You guys can already be in immersion if you want. You can talk as often as possible with French people, you can watch French movies, listen to the radio, music, read books… and in addition, you can already start to make your sentences. Obviously at the beginning you will speak like a child because you will make very simple sentences, without any nuances. Sometimes they might not make so much sense. And in the same way that a child is corrected by his parents, it’s necessary to talk with people who can tell you what your mistakes are so that you can keep on progressing.

It’s like a cyclic learning because you discover things in immersion, you use them, you are corrected and understand your mistakes, and you start again the circle. That’s the right manner to learn like a child: with a lot of efforts.

I’m not saying it must be difficult or annoying, because for me you can solve this problem very quickly: learning a language is not difficult if you decide that it’s not difficult. For example, I learn Chinese characters which might not be the easiest or funniest thing to do, but I decided that it won’t be difficult, I just do it, don’t ask any question and that’s it.

You shouldn’t say to yourself “I’m going to learn a language, oh no I’m gonna have to make efforts…” because actually, children do make efforts, they just don’t realize it. They spend years talking to people around them while being corrected, not being sure about what they say, trying and making mistakes all the time. It’s impossible to learn magically without being aware of anything.

Besides, we often think children are passive in their immersion, and so people think it’s the same thing when they go abroad to learn the language. If you’re in France, you work in France, your whole life turns around the French language, then you will quickly improve it.

But most people don’t go to France for work or to live there. They just stay a few days for tourism and so they just have to buy some groceries once or twice and that’s it. And to think that because you’re in immersion, there will be some kind of magical passive immersion that will make you speak French fluently is stupid. It doesn’t work, because there’s still this whole facet of actions where you have to really face the language in order to learn it. And that’s what children do in the hardest way possible: they try and they make mistakes.

So don’t fall in this trap of these catchphrases telling you to learn automatically like a child because children don’t learn in an automatic way. Since we idealize children and think they live in a wonderful world, we think that everything is super easy for them.

 

4) Don’t feel restricted because of others’ judgment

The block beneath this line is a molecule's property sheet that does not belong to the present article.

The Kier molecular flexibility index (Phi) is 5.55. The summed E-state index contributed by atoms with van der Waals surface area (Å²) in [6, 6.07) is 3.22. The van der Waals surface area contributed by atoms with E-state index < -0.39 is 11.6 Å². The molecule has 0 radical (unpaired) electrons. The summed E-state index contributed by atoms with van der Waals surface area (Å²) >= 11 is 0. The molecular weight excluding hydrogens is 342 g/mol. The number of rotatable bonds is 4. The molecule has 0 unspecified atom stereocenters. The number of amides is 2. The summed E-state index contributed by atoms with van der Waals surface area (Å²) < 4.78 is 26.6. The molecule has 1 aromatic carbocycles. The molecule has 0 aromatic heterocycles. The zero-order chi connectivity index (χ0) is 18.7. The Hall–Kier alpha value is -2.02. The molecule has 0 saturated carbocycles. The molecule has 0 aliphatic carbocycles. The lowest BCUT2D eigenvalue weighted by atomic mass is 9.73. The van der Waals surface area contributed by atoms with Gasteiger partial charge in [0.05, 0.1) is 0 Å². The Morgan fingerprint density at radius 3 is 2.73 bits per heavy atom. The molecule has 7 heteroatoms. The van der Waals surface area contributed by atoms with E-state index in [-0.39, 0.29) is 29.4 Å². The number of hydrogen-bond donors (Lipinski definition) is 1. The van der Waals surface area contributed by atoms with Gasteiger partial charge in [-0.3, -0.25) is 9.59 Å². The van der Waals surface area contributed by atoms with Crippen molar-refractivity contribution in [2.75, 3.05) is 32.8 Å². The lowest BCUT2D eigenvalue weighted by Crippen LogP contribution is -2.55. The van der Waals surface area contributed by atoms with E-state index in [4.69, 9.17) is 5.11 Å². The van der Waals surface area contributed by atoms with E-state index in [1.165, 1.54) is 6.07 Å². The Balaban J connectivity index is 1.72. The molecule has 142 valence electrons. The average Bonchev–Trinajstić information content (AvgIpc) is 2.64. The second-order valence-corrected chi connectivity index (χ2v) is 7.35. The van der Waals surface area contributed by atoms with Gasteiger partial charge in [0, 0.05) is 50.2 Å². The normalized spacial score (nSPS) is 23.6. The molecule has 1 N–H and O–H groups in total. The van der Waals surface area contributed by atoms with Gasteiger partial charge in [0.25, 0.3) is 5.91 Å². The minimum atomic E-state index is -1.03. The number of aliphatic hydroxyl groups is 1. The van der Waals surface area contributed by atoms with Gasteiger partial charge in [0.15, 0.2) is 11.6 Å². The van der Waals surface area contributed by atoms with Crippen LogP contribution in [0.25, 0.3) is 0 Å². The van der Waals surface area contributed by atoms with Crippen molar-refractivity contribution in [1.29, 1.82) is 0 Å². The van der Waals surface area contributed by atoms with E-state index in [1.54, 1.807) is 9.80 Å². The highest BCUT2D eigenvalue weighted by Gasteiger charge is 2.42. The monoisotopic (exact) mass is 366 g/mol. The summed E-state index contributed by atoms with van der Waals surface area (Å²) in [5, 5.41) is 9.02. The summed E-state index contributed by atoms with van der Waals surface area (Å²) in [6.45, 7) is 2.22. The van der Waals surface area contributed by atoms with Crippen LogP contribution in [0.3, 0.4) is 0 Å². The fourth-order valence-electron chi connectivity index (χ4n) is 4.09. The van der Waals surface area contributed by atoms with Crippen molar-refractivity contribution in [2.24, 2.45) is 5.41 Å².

However, a good aspect is that children are much less inhibited than their parents because childhood is the moment with the most indulgence regarding mistakes. Nobody corrects you in a mean way or say “Well you should know this at your age…”. It’s only after a certain age that people start to judge each other, and it makes the learning process more difficult because it blocks all this “try and make mistakes” part which is yet essential.

So now that you’re an adult, I recommend you learn like an adult. Don’t try to learn like a 5 year-old kid, because you’re not one anymore. Reuse all this immersion, don’t feel limited and get rid of this fear of making mistakes and being judged.

Try to talk with French native speakers who are learning English in return, because they know your difficulties. You can also learn with a teacher who will correct you sympathetically and methodically. It’s essential to help you progress.

Use all the elements that make children learn languages efficiently, but learn like an adult because you will learn in a much faster way and you will have all the elements that children don’t necessarily have. You will understand grammar quicker and you will have a comprehension which will help you make sentences much faster.

Children don’t necessarily understand what they say because intellectually speaking it’s a bit of a higher level. They need more maturity, which you have. With all the rules and all the logic, you will be able to make your own learning.

So yeah, be careful with this pitch “Learn a language like a child” because there’s a lot of lies inside. It creates a lot of misconceptions about learning languages, and there’s already enough of them. So just learn like an adult, with the good aspects of children learning, and you’ll see that you won’t regret to be an adult when you learn.